On the subject of timing, as a general rule I’m not wild about DLC arriving while I’m still playing the game for the first time. Cleverer people than me have kicked Mass Effect 3‘s day one DLC from one end of the internet to the other already so I won’t rehash it here, except to say that DLC that I’m hearing about before I even have the game gives me the same feeling I got once or twice as a kid at Christmas. The one when you got something you’re really excited about and have been looking forward to, and then your friends started telling you about how much cooler it would be if it had all the latest accessories, upgrades etc. Suddenly this thing you loved a moment ago has been cheapened by the promise of how much better it could be, if you only spent a little more money. (Full disclosure: I did buy From Ashes, the scandal causing minute-one DLC that I’m currently complaining about. My angst about DLC and related reliving of traumatic childhood memories is likely at least partially motivated by this fact.)

Which is not to say that there isn’t any true expansion content out there. Some of Fallout 3’s DLC basically qualifies as expansion packs, especially the stellar Point Lookout. Whatever my expressed feelings about Alan Wake’s American Nightmare were, I’m glad they didn’t opt instead for the safe route and just tape a bunch of additional ‘quests’ onto the existing Alan Wake, and I wouldn’t have bought and played it if they had.

American Nightmare

Pictured: Six times more expensive than horse armour, and not very good. Still at least six times better an idea than horse armour was.

I did have a DLC ‘strategy’ for a while, where I would fastidiously ignore any DLC that came out, play and enjoy the game, and then months later when I was ready to replay with fresh eyes (or it was a slow month for releases), I’d pick up all the DLC together. I was quite convinced for a while this would provide the truly expansive, adventure continuing experience I was looking for. The theory was that if you bolted enough disjointed pieces of extra content together, they’d form an unholy-yet-awesome frankensteinien expansion, every bit as good as the proper ones of old. (Protip: they don’t). They’re pitched as single, play-hour extending pieces of content. To pick on Mass Effect again, while its DLC mission is a great one, in the context of the entire game, what does it really add? Does what it added to the story stand alone and universe stand alone, or is it forgotten in amongst the slew of similar, later quests? A friend of mine recently noted ‘I didn’t realise it was the DLC until after I’d completed it.’ In this context, is it expanding the game, or just extending it?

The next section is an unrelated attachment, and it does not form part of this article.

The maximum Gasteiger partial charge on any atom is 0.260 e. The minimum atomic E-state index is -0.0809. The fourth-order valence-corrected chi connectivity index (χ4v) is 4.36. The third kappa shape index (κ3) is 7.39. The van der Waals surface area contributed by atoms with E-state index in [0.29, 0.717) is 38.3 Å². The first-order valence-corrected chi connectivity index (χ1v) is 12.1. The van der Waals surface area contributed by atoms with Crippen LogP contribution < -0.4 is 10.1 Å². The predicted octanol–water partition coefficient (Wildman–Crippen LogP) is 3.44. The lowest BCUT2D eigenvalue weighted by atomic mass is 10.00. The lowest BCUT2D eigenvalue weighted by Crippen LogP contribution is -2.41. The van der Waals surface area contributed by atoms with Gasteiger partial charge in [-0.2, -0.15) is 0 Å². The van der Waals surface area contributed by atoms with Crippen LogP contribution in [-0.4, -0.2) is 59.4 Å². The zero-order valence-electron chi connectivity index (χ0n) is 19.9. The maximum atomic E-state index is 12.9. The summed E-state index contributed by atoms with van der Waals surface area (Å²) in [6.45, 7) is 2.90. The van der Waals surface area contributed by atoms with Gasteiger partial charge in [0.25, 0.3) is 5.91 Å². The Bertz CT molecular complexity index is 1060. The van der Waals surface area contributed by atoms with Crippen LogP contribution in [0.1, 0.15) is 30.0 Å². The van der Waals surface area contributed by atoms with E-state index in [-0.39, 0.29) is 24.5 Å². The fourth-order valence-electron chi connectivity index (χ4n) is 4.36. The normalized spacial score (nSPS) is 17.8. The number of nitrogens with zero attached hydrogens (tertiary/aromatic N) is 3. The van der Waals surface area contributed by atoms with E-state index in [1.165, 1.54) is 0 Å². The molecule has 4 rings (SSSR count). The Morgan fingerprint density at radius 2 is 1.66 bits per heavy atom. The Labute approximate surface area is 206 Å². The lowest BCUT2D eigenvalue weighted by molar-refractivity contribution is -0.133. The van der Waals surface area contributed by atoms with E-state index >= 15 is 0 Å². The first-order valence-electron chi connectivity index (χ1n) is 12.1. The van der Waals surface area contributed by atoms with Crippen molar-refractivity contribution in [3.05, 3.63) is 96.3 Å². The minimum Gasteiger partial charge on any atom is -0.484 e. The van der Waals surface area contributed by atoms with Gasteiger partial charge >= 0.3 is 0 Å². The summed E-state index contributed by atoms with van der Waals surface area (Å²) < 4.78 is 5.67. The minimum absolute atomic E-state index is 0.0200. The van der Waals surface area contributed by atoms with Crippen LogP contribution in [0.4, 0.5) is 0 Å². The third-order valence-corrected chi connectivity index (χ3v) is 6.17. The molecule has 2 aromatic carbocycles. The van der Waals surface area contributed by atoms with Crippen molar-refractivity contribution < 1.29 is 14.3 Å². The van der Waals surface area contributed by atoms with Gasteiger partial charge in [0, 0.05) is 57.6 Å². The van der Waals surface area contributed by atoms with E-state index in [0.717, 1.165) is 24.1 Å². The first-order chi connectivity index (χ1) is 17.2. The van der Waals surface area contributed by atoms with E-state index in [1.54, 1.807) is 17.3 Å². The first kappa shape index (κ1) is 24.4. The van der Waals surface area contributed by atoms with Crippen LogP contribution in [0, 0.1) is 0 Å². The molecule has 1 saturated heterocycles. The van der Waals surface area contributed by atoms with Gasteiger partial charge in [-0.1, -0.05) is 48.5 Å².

This all leads me back to my original point – from what I’ve seen so far, DLC isn’t an adequate replacement for proper expansion packs, even if you wait until enough of them come along to get the equivalent number of hours entertainment. At the end of the day, what you get with an expansion pack is (usually) a cohesive, multi-faceted add-on that is often capable of standing alone as a representative of the game or series it belongs to. However fun they might be in the short term, From Ashes and its ilk don’t fit that mould. Even without its wallet-eroding, face-slapping arrival on the same day as the ‘full’ game (although I’m not sure I can credibly use that term any more), its not an encouraging sign of the future direction of DLC.

I realise this post has an element of whiny #firstworldproblems about it, but honestly, I don’t think DLC is living up to its potential. For those of you who’ve been on the DLC wagon since the beginning, how do you feel about it? Do you long for a return to the good old days of $50 expansion packs that you looked forward to almost as much as the game itself, or do you think smaller, more frequent parcels of new content are a better bet?

Fear vs loathing – the importance of power in horror games

March 5, 2012 13 comments

I recently watched Thomas Grip’s presentation at the 2011 GDC (cheers to tylersnell for the link) which, alongside playing through Amnesia: The Dark Descent, has me doing a lot of thinking about horror games and the way so much of what styles itself as horror these days should be looking long and hard at Frictional’s approach.

I strongly advise watching his talk in full – its a fascinating look at the thinking behind one of the more engaging and atmospheric games in recent memory. On the off chance you don’t have forty-odd minutes spare, I’ll amateurishly paraphrase one of his key points as I go, as its relevant to what I’m trying to say here.

I think a lot of the ‘big’ horror games of the recent generations (Resident Evil 5, the F.E.A.R. series, Condemned, Dead Space) have suffered to varying degrees from abuse of power – specifically, the amount of power given to the player character. Thomas makes an interesting point about how the tools you give to the player will define the way they look at and interact with your world – if you give them a gun, they will approach every situation looking for something to shoot. Taking this further, if you give them anything that could be a weapon, they presume it should be, and that wielding it makes them powerful. He relates an anecdote on the studio’s experiences developing the Penumbra games, where in testing they discovered that if the player was given any kind of weapon their first approach when faced with a threat was to attempt to kill it, no matter how ineffective the weapon, or how dangerous the foe.